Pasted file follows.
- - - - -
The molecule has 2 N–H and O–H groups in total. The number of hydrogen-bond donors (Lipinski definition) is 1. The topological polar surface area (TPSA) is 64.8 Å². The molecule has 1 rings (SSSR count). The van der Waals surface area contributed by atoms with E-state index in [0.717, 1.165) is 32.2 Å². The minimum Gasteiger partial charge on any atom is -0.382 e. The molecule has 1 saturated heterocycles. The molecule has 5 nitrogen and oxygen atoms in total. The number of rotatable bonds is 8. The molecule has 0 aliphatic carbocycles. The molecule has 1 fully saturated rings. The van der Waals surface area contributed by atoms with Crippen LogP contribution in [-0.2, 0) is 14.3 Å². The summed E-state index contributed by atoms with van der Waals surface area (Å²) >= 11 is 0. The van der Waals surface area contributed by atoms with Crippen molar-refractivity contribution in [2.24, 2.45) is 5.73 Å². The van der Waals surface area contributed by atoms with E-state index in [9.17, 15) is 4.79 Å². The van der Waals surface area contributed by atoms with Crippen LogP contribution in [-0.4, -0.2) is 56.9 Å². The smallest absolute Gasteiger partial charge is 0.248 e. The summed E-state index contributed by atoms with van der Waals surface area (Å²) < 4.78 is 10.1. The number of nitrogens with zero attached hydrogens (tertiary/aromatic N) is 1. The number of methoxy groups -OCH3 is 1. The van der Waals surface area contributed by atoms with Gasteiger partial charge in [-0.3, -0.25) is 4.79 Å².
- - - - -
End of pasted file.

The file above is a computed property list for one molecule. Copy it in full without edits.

The molecule has 2 N–H and O–H groups in total. The number of hydrogen-bond donors (Lipinski definition) is 1. The topological polar surface area (TPSA) is 64.8 Å². The molecule has 1 rings (SSSR count). The van der Waals surface area contributed by atoms with E-state index in [0.717, 1.165) is 32.2 Å². The minimum Gasteiger partial charge on any atom is -0.382 e. The molecule has 1 saturated heterocycles. The molecule has 5 nitrogen and oxygen atoms in total. The number of rotatable bonds is 8. The molecule has 0 aliphatic carbocycles. The molecule has 1 fully saturated rings. The van der Waals surface area contributed by atoms with Crippen LogP contribution in [-0.2, 0) is 14.3 Å². The summed E-state index contributed by atoms with van der Waals surface area (Å²) >= 11 is 0. The van der Waals surface area contributed by atoms with Crippen molar-refractivity contribution in [2.24, 2.45) is 5.73 Å². The van der Waals surface area contributed by atoms with E-state index in [9.17, 15) is 4.79 Å². The van der Waals surface area contributed by atoms with Crippen LogP contribution in [-0.4, -0.2) is 56.9 Å². The smallest absolute Gasteiger partial charge is 0.248 e. The summed E-state index contributed by atoms with van der Waals surface area (Å²) < 4.78 is 10.1. The number of nitrogens with zero attached hydrogens (tertiary/aromatic N) is 1. The number of methoxy groups -OCH3 is 1. The van der Waals surface area contributed by atoms with Gasteiger partial charge in [-0.3, -0.25) is 4.79 Å².